was really intense, and I think I will be able to expand my English
presentations and to convert them into an article for publication in an
American journal. I consider this to be an important part of my career, as it
expands the field of colleagues who will read it and helps me to integrate into
the international scholarly community.
The graduate seminar given y Professor Raimonda Modiano, “Romantic
Aesthetics: the Picturesque, the Beautiful, the Sublime”, gave me a deeper
perspective into the philosophical and aesthetic thought of the Romantic
period. The undergraduate seminar, “Romantic Age”, taught by Dr. Heather
Stansbury was very interesting for me because it focused on gender issues and
textual work, studying British authors, in particular Coleridge and Mary
Shelley. I also learned from this discussion seminar how to organize work
more closely with students and to make them interested in literary analysis,
something which is important for me as a teacher.
I also took a class in Women studies - Race, Gender, Sexuality by Dr.
Ralina Joseph. As I am especially interested in gender issues and in models of
constructing and maintaining male power over the female body in the
traditional dichotomy man=mind, woman=body, it was very useful for me to
learn more about our ideas of gender, and ways of depicting gender in media
to apply this to my research.
Furthermore I attended a class given by Dr. Herbert Blau, “Traditions of
the Avant Garde”, in order to expand my knowledge of this literary epoch,
which was in some ways influenced by Romantic literature and which
continued the theme of body-machine (to get a perspective on the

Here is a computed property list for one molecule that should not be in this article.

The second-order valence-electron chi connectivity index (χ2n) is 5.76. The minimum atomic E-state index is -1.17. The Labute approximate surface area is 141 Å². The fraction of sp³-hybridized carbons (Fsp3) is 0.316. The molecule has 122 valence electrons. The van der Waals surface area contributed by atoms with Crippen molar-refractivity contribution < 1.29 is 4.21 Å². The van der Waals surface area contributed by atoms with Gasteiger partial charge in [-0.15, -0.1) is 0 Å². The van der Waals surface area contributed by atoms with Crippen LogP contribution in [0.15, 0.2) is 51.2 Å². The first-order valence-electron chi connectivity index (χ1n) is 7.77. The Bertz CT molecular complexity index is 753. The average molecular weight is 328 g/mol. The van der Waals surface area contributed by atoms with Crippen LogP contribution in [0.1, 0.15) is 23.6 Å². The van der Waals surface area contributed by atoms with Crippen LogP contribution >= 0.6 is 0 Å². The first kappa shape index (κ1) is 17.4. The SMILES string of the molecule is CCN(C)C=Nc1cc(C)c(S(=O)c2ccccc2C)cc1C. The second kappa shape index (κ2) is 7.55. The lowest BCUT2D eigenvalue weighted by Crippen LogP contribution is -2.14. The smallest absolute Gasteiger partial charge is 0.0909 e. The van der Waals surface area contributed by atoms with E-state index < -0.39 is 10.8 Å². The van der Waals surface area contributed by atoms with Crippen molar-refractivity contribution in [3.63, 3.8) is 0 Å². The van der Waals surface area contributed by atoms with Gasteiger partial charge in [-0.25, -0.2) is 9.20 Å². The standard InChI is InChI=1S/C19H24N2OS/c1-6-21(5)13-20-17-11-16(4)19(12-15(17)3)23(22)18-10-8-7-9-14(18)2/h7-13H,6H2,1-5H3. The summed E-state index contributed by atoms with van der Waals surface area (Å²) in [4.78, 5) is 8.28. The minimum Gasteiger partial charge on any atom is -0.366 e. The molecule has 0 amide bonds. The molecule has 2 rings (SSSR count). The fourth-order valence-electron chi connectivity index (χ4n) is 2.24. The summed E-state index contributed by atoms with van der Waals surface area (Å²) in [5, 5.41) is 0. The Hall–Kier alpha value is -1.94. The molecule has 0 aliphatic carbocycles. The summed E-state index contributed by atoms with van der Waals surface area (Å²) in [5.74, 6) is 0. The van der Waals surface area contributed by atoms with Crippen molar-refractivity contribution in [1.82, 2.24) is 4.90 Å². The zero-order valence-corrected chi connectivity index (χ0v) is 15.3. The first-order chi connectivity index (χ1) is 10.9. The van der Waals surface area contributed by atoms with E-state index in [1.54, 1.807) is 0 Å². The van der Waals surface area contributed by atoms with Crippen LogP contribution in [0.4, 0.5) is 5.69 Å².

development of the literary process). I also attended a class on Italian stylistics
offered by Professor Taradei to improve my Italian, which I consider
important for my professional development for my work in Comparative
Literature. We also read Italian romantic poetry in this class.
In Spring quarter I took fewer classes, so as to be able to work more on
reading and writing. I attended Late Victorian Fiction: Individualism in
System World, a course given by Professor Kathleen Blake; as the Victorian
period followed the Romantic Age, it is interesting to study how the ideas of
gender and identity were transformed during this period. Several classes were
devoted to “Bleak House” by Charles Dickens, and the experience of
analyzing and studying the contemporary political, economical, and social
contexts helped me a lot to discuss this work with my students in Russia in
Another class I attended was “Women and the European Novel” by
Professor Jean Dornbush, where we discussed the works of the female writers
Jane Austen and Mary Shelley, while focusing on gender issues, a topic
which is very relevant for my research. I also continued with Italian Stylistics.
I would like to mention that all my professors were very helpful and
friendly, and I enjoyed attending their classes.
I consider participation at conferences to be a very important part of
graduate study and research as it helps to present and to integrate one’s
research into the international scholar community; tests out and gives new
direction for one’s ideas. So I was eager to present at a conference in the US
and excited when Professor Marshall drew my attention to the conference at
the University of Rhode Island, entitled “Bodies in Motion”. This conference
was very relevant to my research as it focused on different body
representations in literature, language, philosophy, art, photography, movies,
media, religion, social structures and cyberspace.
I presented at the section “Community, Space, and Concepts of Victorian and
Romantic Bodies”. My presentation was called “Body Concepts in German
Romantic Literature”, and I described the main body concepts available in the
texts of German Romanticism: body-microcosm, body-machine, and body-